Magazine article Metro Magazine

Tarantino and the Re-Invention of the Martial Arts Film: From the Opening Annoucement 'Shot in Shawscope' to the Closing Music, Kill Bill (Quentin Tarantino, 2003), Is Steeped in Martial Arts Folklore. from Its Plot and Casting through to the Many Action Set Pieces, the Film Exudes a Studied Asian Cool, despite the Fact It Was Directed by a Former Video Store Geek from LA

Magazine article Metro Magazine

Tarantino and the Re-Invention of the Martial Arts Film: From the Opening Annoucement 'Shot in Shawscope' to the Closing Music, Kill Bill (Quentin Tarantino, 2003), Is Steeped in Martial Arts Folklore. from Its Plot and Casting through to the Many Action Set Pieces, the Film Exudes a Studied Asian Cool, despite the Fact It Was Directed by a Former Video Store Geek from LA

Article excerpt

Every frame is full of cinematic references: the Italian gore of City of the Living Dead (Lucio Fulci, 1980) and the brutal feminist vengeance of Thriller: A Cruel Picture aka. They Call Her One Eye (Bo Arne Vibenius, 1974) loom large, but it's from the martial arts film that Tarantino draws most of his inspiration. From modern classics like Battle Royal (Kin ji Fukasaku, 2000) and the films of Takashi Miike to the old classics of The Shaw Brothers and Sonny Chiba, along with Lady Snowblood (Toshiya Fujita, 1973) and the Lone Wolf and Cub series, Quentin Tarantino's tribute to 1970s' grindhouse classics is a smorgasbord of blood-soaked references. These influences are modernized and streamlined, but Tarantino never loses sight of the essence of what made them so memorable in the first place. In casting some of his heroes, he again accentuates the similarities between his film and its predecessors, and helps Kill Bill join the legacy of martial arts motion pictures he was so desperate to emulate--or recreate.

Hiring the legendary Sonny Chiba as the swordmaker Hattori Hanzo was a masterstroke. Since starring in a succession of wonderful kung fu films in the seventies, including the Streetfighter series, Chiba has rarely been seen on the big screen. In fact when The Streetfighter (Shigehiro Ozawa, 1974)--along with its sequels Return of the Streetfighter (Shigehiro Ozawa, 1974) The Streetfighter's Last Revenge (Teruo Ishii, 1974) and Sister Streetfighter (Kazuhiko Yamaguchi, 1974)--was released on laserdisc in the nineties, it was Tarantino's quote extolling the film's virtues that graced the sleeve, 'The Streetfighter ... It's been a long time coming. I speak for all my friends when I say thank God the wait is over.' (1) It was the continuation of a love affair between Tarantino and martial arts films, and the beginning of his attempts to bring them to a modern Western audience. Tarantino had been a huge fan of The Shaw Brothers, Bruce Lee and Chiba, and now he was giving something back. The first release on his Rolling Thunder DVD label was The Mighty Peking Man (Meng-Hwa Ho, 1977) a giant-monkey-on-the-rampage movie by the Shaws, and it is also no coincidence that Uma Thurman wears a yellow and black tracksuit in Kill Bill Vol. 1 's House of the Blue Leaves massacre, replicating Bruce Lee's attire in Game of Death (Robert Clouse, 1978).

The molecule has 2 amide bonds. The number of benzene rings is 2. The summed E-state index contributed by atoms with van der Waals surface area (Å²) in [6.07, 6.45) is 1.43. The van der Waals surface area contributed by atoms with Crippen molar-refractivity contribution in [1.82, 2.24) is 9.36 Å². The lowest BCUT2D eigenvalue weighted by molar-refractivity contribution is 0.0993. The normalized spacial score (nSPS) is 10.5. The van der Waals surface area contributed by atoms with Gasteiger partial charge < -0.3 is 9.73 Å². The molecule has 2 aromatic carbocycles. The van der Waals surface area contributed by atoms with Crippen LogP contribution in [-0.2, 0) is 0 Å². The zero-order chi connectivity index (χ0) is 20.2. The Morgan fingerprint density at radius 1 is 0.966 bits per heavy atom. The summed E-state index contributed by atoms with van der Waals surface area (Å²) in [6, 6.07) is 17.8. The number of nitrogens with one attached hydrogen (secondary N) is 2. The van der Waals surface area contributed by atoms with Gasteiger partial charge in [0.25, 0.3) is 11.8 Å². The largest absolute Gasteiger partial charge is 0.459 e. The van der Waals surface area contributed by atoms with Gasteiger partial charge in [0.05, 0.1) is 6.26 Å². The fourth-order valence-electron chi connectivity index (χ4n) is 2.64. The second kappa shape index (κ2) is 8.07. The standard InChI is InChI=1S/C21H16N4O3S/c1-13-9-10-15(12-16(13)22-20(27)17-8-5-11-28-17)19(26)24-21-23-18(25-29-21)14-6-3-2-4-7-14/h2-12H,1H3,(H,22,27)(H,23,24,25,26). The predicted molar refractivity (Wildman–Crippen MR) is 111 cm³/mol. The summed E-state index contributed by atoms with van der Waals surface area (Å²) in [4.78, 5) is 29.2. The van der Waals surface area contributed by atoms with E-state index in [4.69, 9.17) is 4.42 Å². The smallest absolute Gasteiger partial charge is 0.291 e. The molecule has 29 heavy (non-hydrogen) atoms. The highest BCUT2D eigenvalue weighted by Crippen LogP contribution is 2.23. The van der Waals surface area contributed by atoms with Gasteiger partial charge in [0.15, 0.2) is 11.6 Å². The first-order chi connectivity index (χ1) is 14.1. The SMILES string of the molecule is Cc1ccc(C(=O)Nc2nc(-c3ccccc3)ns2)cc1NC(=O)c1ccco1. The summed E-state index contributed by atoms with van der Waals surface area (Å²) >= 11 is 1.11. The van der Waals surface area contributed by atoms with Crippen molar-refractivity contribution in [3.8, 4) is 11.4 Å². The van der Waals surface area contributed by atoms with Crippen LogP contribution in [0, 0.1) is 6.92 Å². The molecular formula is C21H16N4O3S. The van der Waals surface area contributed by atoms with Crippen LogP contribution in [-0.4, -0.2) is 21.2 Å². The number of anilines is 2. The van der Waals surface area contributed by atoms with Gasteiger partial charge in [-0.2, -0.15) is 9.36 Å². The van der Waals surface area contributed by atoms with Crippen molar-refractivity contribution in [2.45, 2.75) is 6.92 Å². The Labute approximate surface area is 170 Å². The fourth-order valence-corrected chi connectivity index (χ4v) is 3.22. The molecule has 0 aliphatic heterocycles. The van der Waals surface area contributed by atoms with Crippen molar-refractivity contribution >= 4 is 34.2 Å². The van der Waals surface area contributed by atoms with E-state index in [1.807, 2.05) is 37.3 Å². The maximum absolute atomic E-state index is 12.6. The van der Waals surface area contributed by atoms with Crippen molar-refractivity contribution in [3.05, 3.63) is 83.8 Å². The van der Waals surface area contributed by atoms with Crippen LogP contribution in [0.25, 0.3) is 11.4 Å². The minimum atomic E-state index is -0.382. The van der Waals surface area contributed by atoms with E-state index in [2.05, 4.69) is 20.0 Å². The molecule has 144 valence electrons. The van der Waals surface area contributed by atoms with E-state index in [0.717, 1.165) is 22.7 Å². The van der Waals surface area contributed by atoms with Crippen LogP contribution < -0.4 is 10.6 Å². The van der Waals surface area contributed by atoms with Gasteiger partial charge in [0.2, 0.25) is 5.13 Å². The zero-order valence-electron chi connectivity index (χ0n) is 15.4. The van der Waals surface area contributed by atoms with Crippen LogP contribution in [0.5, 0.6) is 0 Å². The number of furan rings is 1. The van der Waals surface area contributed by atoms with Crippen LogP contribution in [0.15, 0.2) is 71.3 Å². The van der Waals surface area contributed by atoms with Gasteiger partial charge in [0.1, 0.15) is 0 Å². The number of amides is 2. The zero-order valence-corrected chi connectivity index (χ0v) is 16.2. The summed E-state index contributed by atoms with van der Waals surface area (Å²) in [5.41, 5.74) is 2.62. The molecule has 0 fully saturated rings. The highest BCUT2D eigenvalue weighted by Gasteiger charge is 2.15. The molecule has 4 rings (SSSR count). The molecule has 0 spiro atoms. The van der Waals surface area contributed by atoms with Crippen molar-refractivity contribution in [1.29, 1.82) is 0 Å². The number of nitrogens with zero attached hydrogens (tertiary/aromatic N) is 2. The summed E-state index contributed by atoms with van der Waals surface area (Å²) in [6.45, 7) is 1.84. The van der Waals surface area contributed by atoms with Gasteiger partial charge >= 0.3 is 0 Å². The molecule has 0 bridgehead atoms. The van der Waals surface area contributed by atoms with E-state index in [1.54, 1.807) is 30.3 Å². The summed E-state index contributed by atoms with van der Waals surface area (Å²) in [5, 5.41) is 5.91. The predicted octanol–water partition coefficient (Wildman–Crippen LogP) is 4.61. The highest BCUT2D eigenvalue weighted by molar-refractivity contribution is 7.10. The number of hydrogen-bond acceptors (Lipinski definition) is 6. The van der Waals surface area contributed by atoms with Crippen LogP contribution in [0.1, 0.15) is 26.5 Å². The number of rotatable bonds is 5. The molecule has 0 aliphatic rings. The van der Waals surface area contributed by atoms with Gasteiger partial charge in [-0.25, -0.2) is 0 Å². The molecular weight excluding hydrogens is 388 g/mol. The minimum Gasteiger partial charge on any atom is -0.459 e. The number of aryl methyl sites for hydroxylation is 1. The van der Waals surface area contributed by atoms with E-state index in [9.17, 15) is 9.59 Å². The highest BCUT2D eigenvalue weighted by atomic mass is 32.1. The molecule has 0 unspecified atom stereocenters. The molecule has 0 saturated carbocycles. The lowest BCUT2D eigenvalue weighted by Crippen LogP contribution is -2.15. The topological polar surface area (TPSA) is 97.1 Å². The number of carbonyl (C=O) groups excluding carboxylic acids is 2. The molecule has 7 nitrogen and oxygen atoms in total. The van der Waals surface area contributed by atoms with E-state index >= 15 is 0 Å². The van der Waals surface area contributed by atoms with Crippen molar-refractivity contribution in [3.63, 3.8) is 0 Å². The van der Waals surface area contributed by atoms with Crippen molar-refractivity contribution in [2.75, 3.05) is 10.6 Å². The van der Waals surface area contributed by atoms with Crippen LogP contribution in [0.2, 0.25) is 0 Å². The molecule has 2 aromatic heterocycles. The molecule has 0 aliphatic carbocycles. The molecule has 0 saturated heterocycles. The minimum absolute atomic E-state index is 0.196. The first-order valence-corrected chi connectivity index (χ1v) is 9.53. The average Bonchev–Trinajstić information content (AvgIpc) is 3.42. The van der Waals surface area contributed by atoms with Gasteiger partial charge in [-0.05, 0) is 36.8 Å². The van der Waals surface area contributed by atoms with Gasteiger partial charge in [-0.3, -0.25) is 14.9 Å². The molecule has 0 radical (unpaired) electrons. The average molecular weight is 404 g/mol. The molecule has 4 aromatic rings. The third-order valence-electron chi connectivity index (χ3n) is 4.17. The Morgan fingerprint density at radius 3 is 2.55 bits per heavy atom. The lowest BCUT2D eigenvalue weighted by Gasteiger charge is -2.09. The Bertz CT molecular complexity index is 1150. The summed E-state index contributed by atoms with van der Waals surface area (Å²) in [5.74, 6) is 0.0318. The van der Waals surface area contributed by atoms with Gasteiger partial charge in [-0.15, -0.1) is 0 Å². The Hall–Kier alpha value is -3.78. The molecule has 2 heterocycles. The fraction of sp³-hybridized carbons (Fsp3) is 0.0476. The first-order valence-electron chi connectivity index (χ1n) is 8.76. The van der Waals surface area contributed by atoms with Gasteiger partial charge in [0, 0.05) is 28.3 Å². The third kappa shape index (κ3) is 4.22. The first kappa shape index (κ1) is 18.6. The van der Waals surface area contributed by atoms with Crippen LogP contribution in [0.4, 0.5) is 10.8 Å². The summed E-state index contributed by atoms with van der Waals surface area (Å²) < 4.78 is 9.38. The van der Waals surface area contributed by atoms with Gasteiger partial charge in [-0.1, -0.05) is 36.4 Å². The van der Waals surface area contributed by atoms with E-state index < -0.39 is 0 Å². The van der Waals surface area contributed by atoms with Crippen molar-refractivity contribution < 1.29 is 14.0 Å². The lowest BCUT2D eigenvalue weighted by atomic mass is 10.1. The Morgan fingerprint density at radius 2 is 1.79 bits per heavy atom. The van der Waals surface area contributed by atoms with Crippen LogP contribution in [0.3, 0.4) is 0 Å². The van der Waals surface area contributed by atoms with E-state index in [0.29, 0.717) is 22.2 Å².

David Carradine, the actor playing Bill, has been even more influential in bringing martial arts to Western audiences. Carradine is known to millions as Kwai Chang Caine from the seventies' TV sensation Kung-Fu (Jerry Thorpe, 1972). The show blended westerns and martial arts epics like The Water Margin (various, 1977)and Carradine's flute-playing sensei became a poster icon for the decade, joining Bruce Lee on many a teenager's wall. Carradine lent a graceful beauty to his kung fu style and went on to make such classics as The Silent Flute (Richard Moore, 1978). After years in the wilderness, Tarantino has resurrected the legend's career; his position in the film as a great man with an illustrious kung fu fighting past helps draw the audience in and is perfect casting. However, when I spoke to Carradine I got a different explanation:

There's a lot more to Tarantino than his love of those genres, and a lot more to our working relationship. We are both alien visitors from other planets, and possibly, both some kind of genius, forced to associate with mere mortals. Main thing, though, we both have a mission, like The Blues Brothers (John Landis, 1980). And, yeah, it worked. (2)

Surprisingly, Tarantino's first choice for the role of Bill was Warren Beatty. As you watch Carradine lead the Bride (Uma Thurman) to meet her tutor Pai Mei (Gordon Lu), you could not imagine Beatty ever fighting the white-haired teacher. In a scene cut from the final version of Kill Bill Vol. 2, you get to see Bill strut his stuff killing a gang with his trusty samurai sword; again, Beatty would have been ridiculous in this scene. …

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